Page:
10 Apr All Things Shoulder Replacement with Dr. Todd Wurth – Facebook Live
Dr. Wurth, Tell Us A Little Bit About Yourself And What Specialties You See Here At Bone And Joint Institute:
Dr. Todd Wurth: I’ve been in Franklin since 2004 straight out of training so this is my first and only job ever. Obviously our practice has changed a little bit over the last several years but my sub-specialty is upper extremity, so I do shoulder to fingertips – that’s what I did my fellowship in. I still do general orthopaedic surgery but my area of specialty is upper extremity.
Before We Get To Shoulder Replacement, Lets Backtrack and Talk About How We Get There With Arthritis in the Shoulder:
Dr. Wurth You get arthritis from different things. Obviously we have general osteoarthritis that people develop, basically your wear-and-tear arthritis. There is inflammatory arthritis, whether that be rheumatoid arthritis, psoriatic arthritis or something like that. The very common one we see is post-traumatic arthritis, someone that has injured a joint. In the case of the shoulder, perhaps they dislocated the shoulder and when they dislocated their shoulder, they injured the cartilage. That may have happened when they were a teenager and then by the time they’re 40 or 50, if they had an injury to that cartilage, that results in post-traumatic arthritis where the shoulder joint begins to wear significantly.
With Injuries And Arthritis, What Are Some Treatments That You Can Offer Before Surgery?
Dr. Wurth: With any arthritis, we go with nonsteroidal anti-inflammatory medication (NSAIDs) is pretty much your first go-to. You can consider injections – corticosteroid injections – that are done prudently and not too often. I typically tell people “Try to keep an injection to once every six months if possible in any one particular joint.” If you get them too frequently, then it can speed up the arthritic process. Other options such as PRP injections are possible that they can help if it’s early in the arthritic process. Other avenues such as stem cell treatment, that’s just not there yet. That’s not been shown to try to “regrow.” A lot of people do stem cells thinking they’re going to regrow cartilage and that technology is not there yet.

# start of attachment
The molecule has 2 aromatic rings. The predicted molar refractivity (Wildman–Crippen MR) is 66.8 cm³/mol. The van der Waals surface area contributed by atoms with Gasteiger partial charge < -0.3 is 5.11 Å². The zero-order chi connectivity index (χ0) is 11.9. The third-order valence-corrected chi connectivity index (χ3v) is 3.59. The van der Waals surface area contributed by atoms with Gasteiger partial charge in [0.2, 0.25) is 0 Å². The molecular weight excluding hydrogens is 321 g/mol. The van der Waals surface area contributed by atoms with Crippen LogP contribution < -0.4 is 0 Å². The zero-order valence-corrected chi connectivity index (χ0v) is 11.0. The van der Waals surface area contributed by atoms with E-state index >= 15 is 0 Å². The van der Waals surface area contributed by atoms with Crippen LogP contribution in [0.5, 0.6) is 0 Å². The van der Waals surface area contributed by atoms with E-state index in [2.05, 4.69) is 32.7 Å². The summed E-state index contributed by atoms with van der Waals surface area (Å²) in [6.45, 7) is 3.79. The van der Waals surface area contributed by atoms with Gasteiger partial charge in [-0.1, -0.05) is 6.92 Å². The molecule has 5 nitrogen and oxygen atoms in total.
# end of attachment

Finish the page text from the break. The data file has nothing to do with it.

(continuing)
If NSAIDs and Injections Don’t Work, What Else Is Talked About?
Dr. Wurth Leading up to that, another thought people often will discuss is physical therapy. If I’ve got someone who has a significantly arthritic shoulder I typically don’t send them to therapy. Now, don’t get me wrong, I want to make sure we keep the rotator cuff strong and have a functioning rotator cuff. But as a shoulder – like any joint – becomes arthritic, as it becomes more arthritic it becomes stiffer. So if you just try to push through and get more motion, you’re just going to aggravate the arthritis so I usually don’t recommend doing that.
How Do You Know It’s Time To Have Surgery For A Total Shoulder Replacement?
Dr. Wurth: As far as when to do surgery, that’s a common question. People say “Hey, should I get my shoulder replaced.” My answer to that is when the shoulder – when it starts preventing you from doing the things you want to do with your daily life or the things that you need to do with your life, that’s when you think about doing the replacement. And you have to take other things into consideration like your age, medical comorbidities and that kind of stuff. But, when it starts to effect your life, it’s a good option when everything else has failed.